To appreciate how depleted the Lakers were Thursday night against the Chicago Bulls, consider this: Other than rookie Milt Wagner, who hadn't played in 33 games and was averaging only 6 minutes a night when he had, the only guards left on the Laker bench had slicked-back hair, sharp suits and dress shoes.
Given a choice, Pat Riley said he wouldn't have activated either himself or his 35-year-old assistant, Randy Pfund, one-time backcourt star of tiny Wheaton (Ill.) College.
Jerry West was in town, too, and appeared at a Nerf Ball championship at the bar owned by Chicago Bears Coach Mike Ditka, but the Laker general manager wouldn't have wanted any part of Michael Jordan, either.
"I'd have played Bill Bertka," Riley finally decided, referring to his other assistant, who has been around so long he remembers when Chick Hearn was just starting out. "Because he can post up."
And when Magic Johnson aggravated his groin pull on his first drive to the basket, forcing him to be a spectator for the last 38 minutes of the game, the Lakers might as well have packed up and gone home early. Instead, they let Jordan put his special stamp on a 128-107 Bull win before a sellout crowd of 18,676 that could have cared less that it came at the expense of the Laker MIAs.: Johnson, Michael Cooper (ankle) and Wes Matthews (eye).
The Lakers had not lost in Chicago since 1982 and the Bulls hadn't beaten them at all since 1984.
Jordan, for one, had no doubts about what was in store for the Lakers when Johnson came up lame after a coast-to-coast drive in which he put the ball behind his back and between his legs before going up for a shot and drawing a foul from Bull guard Sam Vincent.
"They were doomed," said Jordan, who showed no quarter himself by scoring 38 points (on 34 shots) to go along with his 9 rebounds, 7 assists and 3 steals.
Wagner was game enough: He played 38 minutes, scored 14 points--10 in the second quarter--and handed out 6 assists.
"I'm sure Milt Wagner will sleep well tonight," Riley said.
And the Lakers actually stayed within striking distance for longer than what might have been expected, considering they were playing their fifth game in a week and fourth in five nights on the road. It was still a six-point game, 88-82, with 3:36 to go in the third quarter.
"Then we made two turnovers, which is the last thing I remember," said Riley, a convenient lapse of memory, inasmuch as the Bulls doubled their lead by the end of the quarter to 101-89 and went on to inflict the Lakers' most one-sided loss of the season.
Someone struck upon the brilliant notion that the game might have been closer had Johnson not been forced to strap on an icepack with two minutes left in the first quarter instead of after the game, as is his custom.
"He's the most valuable player in the league," Riley said. "I think that's pretty obvious. We don't go very far without him."
Johnson has been going the extra mile because of the absence of Cooper, but his forced exit Thursday raised anew the question of how much longer he can play with the groin injury he sustained in the Utah game two weeks ago today.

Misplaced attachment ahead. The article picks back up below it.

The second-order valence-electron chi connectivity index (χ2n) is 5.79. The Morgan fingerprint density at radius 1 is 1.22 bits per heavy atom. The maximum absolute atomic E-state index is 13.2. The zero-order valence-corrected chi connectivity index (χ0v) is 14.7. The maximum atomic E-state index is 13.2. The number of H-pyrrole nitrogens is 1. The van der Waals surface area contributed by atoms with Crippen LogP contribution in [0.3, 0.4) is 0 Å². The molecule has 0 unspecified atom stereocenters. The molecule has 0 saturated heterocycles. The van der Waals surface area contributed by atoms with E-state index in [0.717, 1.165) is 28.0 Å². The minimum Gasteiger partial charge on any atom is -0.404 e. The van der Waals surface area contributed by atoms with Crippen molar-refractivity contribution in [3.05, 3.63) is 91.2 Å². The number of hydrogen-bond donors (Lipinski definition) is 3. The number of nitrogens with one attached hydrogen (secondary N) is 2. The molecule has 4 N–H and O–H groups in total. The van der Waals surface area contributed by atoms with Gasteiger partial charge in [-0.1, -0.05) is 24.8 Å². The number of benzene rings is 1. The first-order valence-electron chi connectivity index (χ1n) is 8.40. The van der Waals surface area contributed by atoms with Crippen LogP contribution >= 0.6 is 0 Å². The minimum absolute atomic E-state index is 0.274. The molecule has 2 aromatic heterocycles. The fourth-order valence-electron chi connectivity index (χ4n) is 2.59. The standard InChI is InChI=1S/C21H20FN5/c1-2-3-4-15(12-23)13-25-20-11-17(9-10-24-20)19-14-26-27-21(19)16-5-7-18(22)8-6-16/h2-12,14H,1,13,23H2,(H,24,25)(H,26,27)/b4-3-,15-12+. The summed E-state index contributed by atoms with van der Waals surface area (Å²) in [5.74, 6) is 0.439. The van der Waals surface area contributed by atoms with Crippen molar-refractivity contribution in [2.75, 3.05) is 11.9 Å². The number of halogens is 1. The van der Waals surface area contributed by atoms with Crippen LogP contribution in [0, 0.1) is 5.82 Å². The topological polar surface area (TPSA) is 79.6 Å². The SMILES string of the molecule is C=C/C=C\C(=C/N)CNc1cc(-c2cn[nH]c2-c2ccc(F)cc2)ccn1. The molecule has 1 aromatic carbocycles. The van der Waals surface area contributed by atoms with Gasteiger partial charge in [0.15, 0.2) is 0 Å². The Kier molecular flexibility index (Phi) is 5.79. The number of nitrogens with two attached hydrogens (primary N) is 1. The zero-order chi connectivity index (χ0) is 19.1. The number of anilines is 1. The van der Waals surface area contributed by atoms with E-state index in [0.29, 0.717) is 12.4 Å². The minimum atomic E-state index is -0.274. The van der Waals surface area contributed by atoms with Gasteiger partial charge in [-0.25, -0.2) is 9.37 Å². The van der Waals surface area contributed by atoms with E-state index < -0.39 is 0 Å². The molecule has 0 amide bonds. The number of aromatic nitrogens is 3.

"I tried to push through it again tonight," Johnson said. "I knew I had to play. But Gary (Vitti, the trainer) told me if it tears, I'll be out a long time."
That's something the Lakers wouldn't dare risk, Riley said. But they will have little time to rest upon their arrival home today. Dallas invades for a game Saturday night, then it's New Jersey Monday night, before the Lakers hop another jet for a date in Portland Tuesday night, completing a torturous 8-games-in-12-nights stretch.
And the news on Cooper isn't good, according to Riley. He was re-examined by Dr. Robert Kerlan after a strenuous test, and there is still swelling in the left ankle he sprained Feb. 18. The Lakers still list Cooper as day-to-day, but backcourt mate Byron Scott, for one, isn't counting on Cooper's return.
And Matthews, whose right cornea was scratched in New York on Wednesday--"a very painful injury," Vitti said--flew to Los Angeles Thursday morning and is iffy at best for Saturday night, too. Riley said the Lakers may have to consider signing someone to a 10-day contract.
"It's tough," said Scott, who played 40 minutes (he scored 20 points) Thursday night after going 46 in New York the night before. "It might have been a little easier tonight if we knew we were going to have to play without (Magic).
"There's a psychological effect on the team when, at the start of the game, you see him pull up like that. Right away, I knew he was hurt."
Right away, Johnson knew that Jordan--who electrified the Forum with a 22-point fourth quarter last month in Los Angeles--was going to have himself another mega-night.
"He knew we were going to wear down," Johnson said. "As a pro, and as an All-Star, you take advantage of a situation like that. And he definitely did that."
So did a few other Bulls, namely Charles Oakley, the rebounding machine who did his usual number on the boards--11 rebounds--but also flaunted a rarely seen shooting touch, making 9 of 11 shots for 20 points.
Rookies Scottie Pippen and Horace Grant came off the bench to score 16 and 14 points, respectively; newly acquired guard Vincent dished out 11 assists, and the Chicago front line shouldered Kareem Abdul-Jabbar out of the way at will, holding him to a single rebound.
For nearly all Lakers involved, it was a forgettable night--except for Wagner, who had not played more than 17 minutes in any game until Thursday.
"We've always had respect for his ability," Riley said of the guard who took Louisville to the Final Four. "He got very winded in the second half, but he didn't embarrass himself."
Yes, Wagner agreed, he would sleep well Thursday night.
"I'll probably have to get somebody to knock on my door to wake me up," he said. "But I'm sure I'm not the only one on this team who's going to sleep good."